Tweeting While Eating: A James Beard Adventure

<i>Seattle</i> mag's lead Tweeter returns from a fancy dinner with the scoop on tweeting and eating
| Posted

On Monday I was lucky enough to attend the James Beard Northwest nominees dinner and tweetup. Yes, tweetup. What’s that you ask? In the Twitter lexicon it's the geeky phrase de jour used to describe a real life meet up of Twitter friends. As gatekeeper and main tweeter for (@seattlemag), I’ve followed postings--from food musings (@allisonscheff) to what Lorna Yee is cookin’ for dinner (@lornayee)--from a whole gaggle of local food bloggers and writers. The idea of watching these guys eat, tweet and mingle in person was too much for me to resist .

Armed with iPhones, laptops, Blackberries and other handheld devices, I joined a hungry group of local media who swooped into Crush Monday night (James Beard announced their 2009 nominees live via Twitter earlier this spring). Of course, no James Beard tweetup would be complete without a round of several appetizers and champagne. Swarming around the tweet-ready fooderatti were servers and chefs offering teeny sandwiches with hunks of tender beef cut with spicy horseradish and champagne, bright bites of acidic and salty geoduck crudo and more. Appetizers were followed by a course prepped by each of the Northwest’s 2009 James Beard nominated chefs (Jason Wilson of Crush, Maria Hines of Tilth, Cathy Whims of Portland’s Nostrana, Joseba Jiménez de Jiménez of Harvest Vine and Ethan Stowell of Olives & Anchovies, Union and How to Cook a Wolf) and wine pairings to boot.

As you can imagine, the food, lively banter and wine were HUGE distractions from the task at hand: micro-blogging. More than once, I found myself juggling my phone, a sandwich and drink, all while attempting to mingle with nearby attendees. When we took our seats, the dilemma of tweet v. eat or tweet v. mingle became more pronounced when we were in the rule-drenched world of the dinner table. It only took a few minutes for our real world etiquette to kick in, making live tweets harder and harder to punch out. But the true Twitter roadblock crept into the dining room as the wine began to flow (and the number of tweets became fewer and further in between).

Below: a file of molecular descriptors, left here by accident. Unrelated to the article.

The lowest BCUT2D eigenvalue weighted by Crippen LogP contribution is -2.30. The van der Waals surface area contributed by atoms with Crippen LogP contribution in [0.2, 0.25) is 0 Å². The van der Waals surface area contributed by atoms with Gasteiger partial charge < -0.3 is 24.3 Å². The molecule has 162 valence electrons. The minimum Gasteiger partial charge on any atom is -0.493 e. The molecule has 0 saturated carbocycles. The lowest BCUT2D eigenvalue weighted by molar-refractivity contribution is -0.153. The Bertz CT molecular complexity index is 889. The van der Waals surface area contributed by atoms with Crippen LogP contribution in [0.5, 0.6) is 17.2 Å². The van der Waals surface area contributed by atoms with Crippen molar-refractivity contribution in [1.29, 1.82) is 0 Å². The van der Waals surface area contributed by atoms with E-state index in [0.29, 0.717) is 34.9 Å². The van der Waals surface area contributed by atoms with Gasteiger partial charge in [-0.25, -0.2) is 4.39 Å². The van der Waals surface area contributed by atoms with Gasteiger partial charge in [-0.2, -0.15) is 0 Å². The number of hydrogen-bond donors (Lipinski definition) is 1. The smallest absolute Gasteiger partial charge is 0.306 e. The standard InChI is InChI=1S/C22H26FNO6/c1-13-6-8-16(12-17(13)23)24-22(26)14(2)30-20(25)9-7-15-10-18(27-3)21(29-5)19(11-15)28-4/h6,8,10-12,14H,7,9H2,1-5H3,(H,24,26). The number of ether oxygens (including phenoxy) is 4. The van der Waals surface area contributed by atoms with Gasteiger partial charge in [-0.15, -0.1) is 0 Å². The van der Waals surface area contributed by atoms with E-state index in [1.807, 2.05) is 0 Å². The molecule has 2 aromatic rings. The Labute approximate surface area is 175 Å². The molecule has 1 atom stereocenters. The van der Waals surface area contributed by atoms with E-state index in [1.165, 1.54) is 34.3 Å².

I’m proud to say that I was able to punch out a tweet for each course, along with a few silly observations here and there. But, overall, I’m not sure if the tweeting was a necessary part of the evening of celebration. What was valuable was putting a face to the avatars I’d been following the past few months on Twitter.

As the tweeting dwindled, I think we all came to realize that while pictures of interesting food and witty 140 character posts are amusing there really is no replacement for food, wine and good ol’ face-to-face human interaction.

Ethan Stowell's geoduck crudo.

Proof that it is really hard to eat, mingle and tweet: a pic of me eating (crudo
spoon in right hand)  tweeting (iPhone in the other) and trying to chat
with non-tweeting Seattle mag writer Ernie Pino. Meanwhile, Ernie--focused
on one thing at a time--smiles for the photog.

Foodies who dared to mingle  WITHOUT live tweeting!

First course and Leslie Kelly, former Seattle P-I food writer has her Flip
camera ready to film Stowell as he tells us about the dish.

My favorite snapshot from the evening. Maria Hines takes a sip of Tecate
while cheffin' it in the back. How cool is that?

Thank you to Clare Barboza for the pics. More to come next week.